Exchanging U.S. dollars into the national Ukrainian currency, hryvnya, is simple and unproblematic, as licensed exchange booths are widespread, and exchange rates are normally clearly advertised. Currency exchange is only legal at such licensed exchange booths, banks, and currency exchange desks at hotels; anyone caught dealing on the black market can expect to be detained by the local police.

There are many banks and licensed currency exchange booths located in major cities. ATMs (known locally as “bankomats”) are becoming more common throughout Ukraine, particularly in Kyiv and in other larger cities. In smaller cities and towns, ATMs are still virtually non-existent. Most ATMs dispense cash only in the local currency, hryvnya. The difficulties of a currency shortage can be avoided by coming to Ukraine with a sufficient supply of hard currency to cover necessary obligations during travel. Funds may be transferred by wire, advances may be drawn on credit cards, and traveler’s checks may be cashed at many locations. Again, the Embassy emphasizes that the incidence of credit card and ATM card fraud is high and urges visitors and permanent residents of Ukraine to exercise caution when using local ATMs at any establishment in Ukraine.

Customs regulations prohibit sending cash, traveler’s checks, personal checks, credit cards, passports, or other forms of identification through the international mail system, as well as via courier mail (FedEx, DHL, etc.). Customs authorities regularly confiscate these items as contraband. Ukrainian customs authorities may also enforce strict regulations concerning temporary importation into or export from Ukraine of items such as firearms, antiquities, currency, etc. It is advisable to contact the Embassy of Ukraine in Washington, or one of Ukraine's consulates in the United States for specific information regarding customs requirements. The State Customs Service of Ukraine can also be contacted for advice at (38 044) 249 9284 or (38 044) 522 8169. Operators speak only Ukrainian or Russian. As in many countries around the world, counterfeit and pirated goods are widely available. Transactions involving such products are illegal and bringing them back to the United States may result in forfeitures and/or fines.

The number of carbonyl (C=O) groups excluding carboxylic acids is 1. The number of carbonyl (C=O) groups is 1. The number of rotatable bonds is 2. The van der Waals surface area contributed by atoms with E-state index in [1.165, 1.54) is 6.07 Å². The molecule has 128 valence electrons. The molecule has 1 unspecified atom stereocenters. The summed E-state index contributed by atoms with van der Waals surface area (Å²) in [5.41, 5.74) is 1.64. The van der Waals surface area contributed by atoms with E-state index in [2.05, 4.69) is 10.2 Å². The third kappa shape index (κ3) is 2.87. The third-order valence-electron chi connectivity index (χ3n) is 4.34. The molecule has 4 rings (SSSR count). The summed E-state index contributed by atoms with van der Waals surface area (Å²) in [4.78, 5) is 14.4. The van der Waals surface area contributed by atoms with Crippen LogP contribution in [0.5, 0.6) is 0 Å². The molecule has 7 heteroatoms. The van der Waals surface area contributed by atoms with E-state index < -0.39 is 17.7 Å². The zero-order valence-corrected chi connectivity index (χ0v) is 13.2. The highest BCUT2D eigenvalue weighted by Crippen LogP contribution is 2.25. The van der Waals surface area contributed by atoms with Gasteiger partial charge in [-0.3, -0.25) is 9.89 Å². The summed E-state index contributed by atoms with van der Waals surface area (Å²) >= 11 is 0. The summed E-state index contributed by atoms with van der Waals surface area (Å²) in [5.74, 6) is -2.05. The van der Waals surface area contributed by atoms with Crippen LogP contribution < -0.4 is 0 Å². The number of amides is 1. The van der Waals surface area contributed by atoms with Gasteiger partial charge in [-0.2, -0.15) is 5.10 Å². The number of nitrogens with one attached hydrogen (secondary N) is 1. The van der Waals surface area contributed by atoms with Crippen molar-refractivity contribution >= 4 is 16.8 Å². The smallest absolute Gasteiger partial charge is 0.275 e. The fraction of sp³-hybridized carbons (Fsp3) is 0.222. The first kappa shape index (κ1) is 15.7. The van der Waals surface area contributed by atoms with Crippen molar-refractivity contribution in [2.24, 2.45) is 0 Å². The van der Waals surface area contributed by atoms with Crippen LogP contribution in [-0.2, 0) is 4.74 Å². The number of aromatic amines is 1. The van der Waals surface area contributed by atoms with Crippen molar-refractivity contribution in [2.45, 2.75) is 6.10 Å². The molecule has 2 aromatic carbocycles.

A traveler may take up to EUR 10,000 or its equivalent into or out of Ukraine under oral declaration to Ukrainian customs authorities, if asked. To transport a greater amount, travelers must declare the total amount in writing by filling out the Customs Declaration Form before checking in at airports and presenting proof of the source of the money (a bank reference) to customs officials, or travelers may face forfeiture of the money to Ukrainian customs as well as a court appearance.

Ukraine has strict limitations for the export of antiques and other goods and artifacts deemed to be of particularly important historical or cultural value. These include, but are not limited to, any items produced before 1950 regardless of the country of production. American citizens must adhere to these restrictions as a matter of law. Please contact the Kyiv Department of Culture, Expertise Section at (38-044) 279-6109 or (38-044) 279-5647, if you have any questions regarding items you own, wish to purchase, and/or plan to export.

It is advisable to contact the Embassy of Ukraine in Washington, or one of Ukraine's consulates in the United States, for specific information regarding customs requirements. Please see our Customs Information.


In 1986, the Chornobyl nuclear accident resulted in the largest short-term, unintentional, release of radioactive materials into the atmosphere ever recorded. The highest areas of radioactive ground contamination occurred within thirty kilometers of the Chornobyl nuclear power station. The city of Kyiv was not badly affected because of the wind direction, but it was not completely spared. The last operating reactor at the Chornobyl Nuclear Power Plant site closed officially on December 15, 2000. All identified stabilization measures on the existing sarcophagus covering the reactor damaged in 1986 are complete, and preparatory work to start construction of the new shelter is almost nearing completion. The contract for the new Chornobyl shelter was awarded in September 2007 and its construction is projected to be completed in 2012.